U.S. President Donald Trump will be arriving on May 22 for a 26-hour visit to Israel and the Palestinian Authority, the White House confirmed officially on Thursday. Trump, who released the statement about his visit a day after his meeting with Palestinian President Mahmoud Abbas, said he wanted to use it to promote peace between Israel and the Palestinians.
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A senior Israeli official said Trump was due to land in Israel on May 22 at 11 A.M. He will be received at an official ceremony at Ben-Gurion International Airport by President Reuven Rivlin, Prime Minister Benjamin Netanyahu, government ministers and other senior officials. Trump will then proceed to Jerusalem for a series of meetings with Rivlin and Netanyahu.
The senior Israeli official said that the Foreign Ministry and the Shin Bet security service are preparing for the possibility that the U.S. president will visit the Western Wall and Masada. It is still not clear whether Trump will give a speech during his visit. On May 23, Trump will visit Bethlehem, meet Abbas and apparently will also visit the Church of the Nativity. From there, he will head back to Ben-Gurion airport, taking off at about 1 P.M.
The White House said Thursday in a statement that the president wanted to use his visit to strengthen the partnership between Israel and the United States and to discuss threats from Iran and the ISIS.
The statement also said that Trump would be discussing the Palestinian economy during his visit to Bethlehem.
The White House said that in his meetings with both Netanyahu and Abbas, Trump would discuss ways to advance real peace between Israel and the Palestinians. In a briefing to reporters, a senior White House official declined to whether Trump would use his visit to convene a three-way meeting with Netanyahu and Abbas. The president is very involved in discussions on the peace process, the senior White House official said.
Trump will be coming to Israel after a visit to Saudi Arabia. A senior White House official said the president was expected to meet in Saudi Arabia with a group of leaders and clerics from the Arab world who had committed to fight extremist Islamic terror. The senior White House official said Trump wanted to unite the Arab world around a number of goals, including defeating ISIS, restricting Iranian influence in the region and distancing the younger generation from religious extremism.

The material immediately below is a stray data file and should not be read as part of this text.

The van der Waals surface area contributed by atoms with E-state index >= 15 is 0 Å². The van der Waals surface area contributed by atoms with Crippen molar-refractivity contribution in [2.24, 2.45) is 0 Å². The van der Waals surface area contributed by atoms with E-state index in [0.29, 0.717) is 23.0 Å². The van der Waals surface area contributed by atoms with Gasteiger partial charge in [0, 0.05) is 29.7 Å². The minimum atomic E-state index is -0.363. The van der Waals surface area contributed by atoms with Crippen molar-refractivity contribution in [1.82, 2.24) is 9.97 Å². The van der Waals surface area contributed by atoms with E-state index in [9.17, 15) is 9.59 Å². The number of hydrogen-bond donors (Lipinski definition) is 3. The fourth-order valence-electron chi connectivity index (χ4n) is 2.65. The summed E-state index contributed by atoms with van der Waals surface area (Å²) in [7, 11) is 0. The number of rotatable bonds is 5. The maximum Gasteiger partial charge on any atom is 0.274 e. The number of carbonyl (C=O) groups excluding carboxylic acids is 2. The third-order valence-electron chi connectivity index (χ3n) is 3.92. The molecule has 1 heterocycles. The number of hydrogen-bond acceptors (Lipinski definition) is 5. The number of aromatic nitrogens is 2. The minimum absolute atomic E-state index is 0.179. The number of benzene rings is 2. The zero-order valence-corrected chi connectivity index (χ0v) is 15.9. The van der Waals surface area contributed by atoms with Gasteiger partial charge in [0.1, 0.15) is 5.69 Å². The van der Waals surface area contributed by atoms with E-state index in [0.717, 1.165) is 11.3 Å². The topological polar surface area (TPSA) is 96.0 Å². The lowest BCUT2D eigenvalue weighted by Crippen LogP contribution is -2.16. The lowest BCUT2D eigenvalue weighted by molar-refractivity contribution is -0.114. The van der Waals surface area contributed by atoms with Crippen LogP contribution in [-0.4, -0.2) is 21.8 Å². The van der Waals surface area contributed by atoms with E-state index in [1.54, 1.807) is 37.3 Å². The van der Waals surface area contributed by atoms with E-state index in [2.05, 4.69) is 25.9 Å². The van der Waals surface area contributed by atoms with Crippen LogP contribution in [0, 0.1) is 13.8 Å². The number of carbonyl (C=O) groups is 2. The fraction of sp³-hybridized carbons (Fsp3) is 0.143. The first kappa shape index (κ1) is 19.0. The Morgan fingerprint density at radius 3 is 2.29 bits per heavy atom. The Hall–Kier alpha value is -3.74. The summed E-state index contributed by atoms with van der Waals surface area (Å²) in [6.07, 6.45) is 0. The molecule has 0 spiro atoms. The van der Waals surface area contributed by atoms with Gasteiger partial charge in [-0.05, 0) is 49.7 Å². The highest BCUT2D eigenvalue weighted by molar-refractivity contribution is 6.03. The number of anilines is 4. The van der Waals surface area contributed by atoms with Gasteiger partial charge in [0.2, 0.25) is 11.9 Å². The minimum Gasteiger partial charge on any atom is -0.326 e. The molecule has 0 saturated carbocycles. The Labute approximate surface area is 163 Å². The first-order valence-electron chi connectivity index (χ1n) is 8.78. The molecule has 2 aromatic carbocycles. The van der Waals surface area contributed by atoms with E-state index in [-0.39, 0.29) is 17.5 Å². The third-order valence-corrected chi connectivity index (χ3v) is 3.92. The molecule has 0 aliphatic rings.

According to the senior White House official, discussions of the visit by Trump began right after his election, following enthusiastic approaches by Saudi Arabia. He said one of the reasons that Saudi Arabia would be Trump’s first stop was that he wanted to dispel the notion that he is anti-Muslim. The senior White House official said that Trump’s visit would show the whole world that the United States is once again showing self-confidence and is returning to international leadership.
A day after his meeting with Trump, Abbas conveyed cautious optimism with regard to the continued relationship with the American president. In an interview with Palestinian television, Abbas said that Trump had a clear diplomatic doctrine and that he was enthusiastic about it. Abbas said he had presented to Trump the Palestinian leadership’s aspiration for an agreement based on the two-state solution. Abbas said that his conversations with Trump covered a number of issues involving negotiations with Israel, and how talks could be started quickly.
A senior Palestinian official familiar with the content of Abbas’ talks with Trump said that as opposed to the impression Israel is trying to create, talks between Trump and Abbas dealt with the core issues of the conflict and not with matters such as incitement or payments to Palestinians in Israeli prisons.
“We made clear to the Americans that there is no love between us and the Israelis and we are in a situation of conflict and confrontation as a result of the occupation. If the discussions focus on textbooks, incitement and payments, we will remain in the same situation or even worse in another 20 years. But if we talk about the core issues like borders, settlements and Jerusalem and all the subjects of permanent status, all the rest will be part of the solution because they are interdependent.”
Netanyahu responded Thursday to Trump’s and Abbas’ statements to the press and said he expected to discuss with Trump better ways to advance the peace process. However, Netanyahu said the Abbas had lied when he told the press conference at the White House that the Palestinian education system was educating the younger generation toward peace. “Unfortunately, that's not true. They name their schools after mass murderers of Israelis and they pay terrorists. But I hope that it’s possible to achieve a change and to pursue a genuine peace. This is something Israel is always ready for. I’m always ready for genuine peace."